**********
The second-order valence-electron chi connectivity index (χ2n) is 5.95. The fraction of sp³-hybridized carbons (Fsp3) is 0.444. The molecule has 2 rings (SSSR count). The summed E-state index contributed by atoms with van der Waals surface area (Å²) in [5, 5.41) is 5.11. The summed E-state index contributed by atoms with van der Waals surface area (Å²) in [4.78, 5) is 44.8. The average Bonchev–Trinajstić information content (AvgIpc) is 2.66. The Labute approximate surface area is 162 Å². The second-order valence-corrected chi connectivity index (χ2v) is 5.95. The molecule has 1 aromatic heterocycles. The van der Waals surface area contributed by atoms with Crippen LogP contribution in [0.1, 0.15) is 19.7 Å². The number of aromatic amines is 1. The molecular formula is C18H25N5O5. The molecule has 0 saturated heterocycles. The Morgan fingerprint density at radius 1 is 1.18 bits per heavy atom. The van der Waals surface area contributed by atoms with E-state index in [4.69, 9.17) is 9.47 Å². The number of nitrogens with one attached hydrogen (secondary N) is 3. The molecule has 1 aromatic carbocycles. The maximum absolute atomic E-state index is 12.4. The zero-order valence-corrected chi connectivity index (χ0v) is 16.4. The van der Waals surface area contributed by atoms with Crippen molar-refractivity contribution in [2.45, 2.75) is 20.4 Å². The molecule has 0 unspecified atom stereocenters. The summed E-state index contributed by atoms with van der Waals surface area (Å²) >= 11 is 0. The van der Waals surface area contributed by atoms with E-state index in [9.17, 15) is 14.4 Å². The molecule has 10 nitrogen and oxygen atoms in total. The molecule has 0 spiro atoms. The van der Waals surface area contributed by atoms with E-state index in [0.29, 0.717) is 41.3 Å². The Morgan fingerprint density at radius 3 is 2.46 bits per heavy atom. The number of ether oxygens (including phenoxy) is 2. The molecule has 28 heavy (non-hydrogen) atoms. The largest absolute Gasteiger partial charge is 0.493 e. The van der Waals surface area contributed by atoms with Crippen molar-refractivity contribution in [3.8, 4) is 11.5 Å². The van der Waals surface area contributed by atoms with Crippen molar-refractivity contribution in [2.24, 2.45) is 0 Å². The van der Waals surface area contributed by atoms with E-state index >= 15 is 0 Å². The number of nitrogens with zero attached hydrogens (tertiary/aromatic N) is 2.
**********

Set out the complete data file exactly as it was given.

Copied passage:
The second-order valence-electron chi connectivity index (χ2n) is 5.95. The fraction of sp³-hybridized carbons (Fsp3) is 0.444. The molecule has 2 rings (SSSR count). The summed E-state index contributed by atoms with van der Waals surface area (Å²) in [5, 5.41) is 5.11. The summed E-state index contributed by atoms with van der Waals surface area (Å²) in [4.78, 5) is 44.8. The average Bonchev–Trinajstić information content (AvgIpc) is 2.66. The Labute approximate surface area is 162 Å². The second-order valence-corrected chi connectivity index (χ2v) is 5.95. The molecule has 1 aromatic heterocycles. The van der Waals surface area contributed by atoms with Crippen LogP contribution in [0.1, 0.15) is 19.7 Å². The number of aromatic amines is 1. The molecular formula is C18H25N5O5. The molecule has 0 saturated heterocycles. The Morgan fingerprint density at radius 1 is 1.18 bits per heavy atom. The van der Waals surface area contributed by atoms with E-state index in [4.69, 9.17) is 9.47 Å². The number of nitrogens with one attached hydrogen (secondary N) is 3. The molecule has 1 aromatic carbocycles. The maximum absolute atomic E-state index is 12.4. The zero-order valence-corrected chi connectivity index (χ0v) is 16.4. The van der Waals surface area contributed by atoms with Crippen molar-refractivity contribution in [2.45, 2.75) is 20.4 Å². The molecule has 0 unspecified atom stereocenters. The summed E-state index contributed by atoms with van der Waals surface area (Å²) >= 11 is 0. The van der Waals surface area contributed by atoms with E-state index in [9.17, 15) is 14.4 Å². The molecule has 10 nitrogen and oxygen atoms in total. The molecule has 0 spiro atoms. The van der Waals surface area contributed by atoms with E-state index in [0.29, 0.717) is 41.3 Å². The Morgan fingerprint density at radius 3 is 2.46 bits per heavy atom. The number of ether oxygens (including phenoxy) is 2. The molecule has 28 heavy (non-hydrogen) atoms. The largest absolute Gasteiger partial charge is 0.493 e. The van der Waals surface area contributed by atoms with Crippen molar-refractivity contribution in [3.8, 4) is 11.5 Å². The van der Waals surface area contributed by atoms with Crippen molar-refractivity contribution in [2.24, 2.45) is 0 Å². The van der Waals surface area contributed by atoms with E-state index >= 15 is 0 Å². The number of nitrogens with zero attached hydrogens (tertiary/aromatic N) is 2.